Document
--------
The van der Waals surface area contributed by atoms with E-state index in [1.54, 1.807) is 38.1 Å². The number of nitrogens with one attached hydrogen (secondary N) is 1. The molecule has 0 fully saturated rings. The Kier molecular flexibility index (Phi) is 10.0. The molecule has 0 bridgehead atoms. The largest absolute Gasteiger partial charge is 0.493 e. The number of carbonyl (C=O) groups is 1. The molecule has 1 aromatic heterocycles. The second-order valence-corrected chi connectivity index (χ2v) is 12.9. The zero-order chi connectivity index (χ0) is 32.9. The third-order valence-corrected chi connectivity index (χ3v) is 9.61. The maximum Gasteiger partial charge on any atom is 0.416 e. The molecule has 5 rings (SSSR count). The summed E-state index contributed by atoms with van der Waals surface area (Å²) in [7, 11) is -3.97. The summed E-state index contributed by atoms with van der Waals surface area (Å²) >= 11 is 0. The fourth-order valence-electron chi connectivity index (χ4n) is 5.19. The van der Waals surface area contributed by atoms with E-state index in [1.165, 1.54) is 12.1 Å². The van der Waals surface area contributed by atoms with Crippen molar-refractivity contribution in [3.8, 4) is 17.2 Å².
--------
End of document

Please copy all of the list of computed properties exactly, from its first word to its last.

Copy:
The van der Waals surface area contributed by atoms with E-state index in [1.54, 1.807) is 38.1 Å². The number of nitrogens with one attached hydrogen (secondary N) is 1. The molecule has 0 fully saturated rings. The Kier molecular flexibility index (Phi) is 10.0. The molecule has 0 bridgehead atoms. The largest absolute Gasteiger partial charge is 0.493 e. The number of carbonyl (C=O) groups is 1. The molecule has 1 aromatic heterocycles. The second-order valence-corrected chi connectivity index (χ2v) is 12.9. The zero-order chi connectivity index (χ0) is 32.9. The third-order valence-corrected chi connectivity index (χ3v) is 9.61. The maximum Gasteiger partial charge on any atom is 0.416 e. The molecule has 5 rings (SSSR count). The summed E-state index contributed by atoms with van der Waals surface area (Å²) in [7, 11) is -3.97. The summed E-state index contributed by atoms with van der Waals surface area (Å²) >= 11 is 0. The fourth-order valence-electron chi connectivity index (χ4n) is 5.19. The van der Waals surface area contributed by atoms with E-state index in [1.165, 1.54) is 12.1 Å². The van der Waals surface area contributed by atoms with Crippen molar-refractivity contribution in [3.8, 4) is 17.2 Å².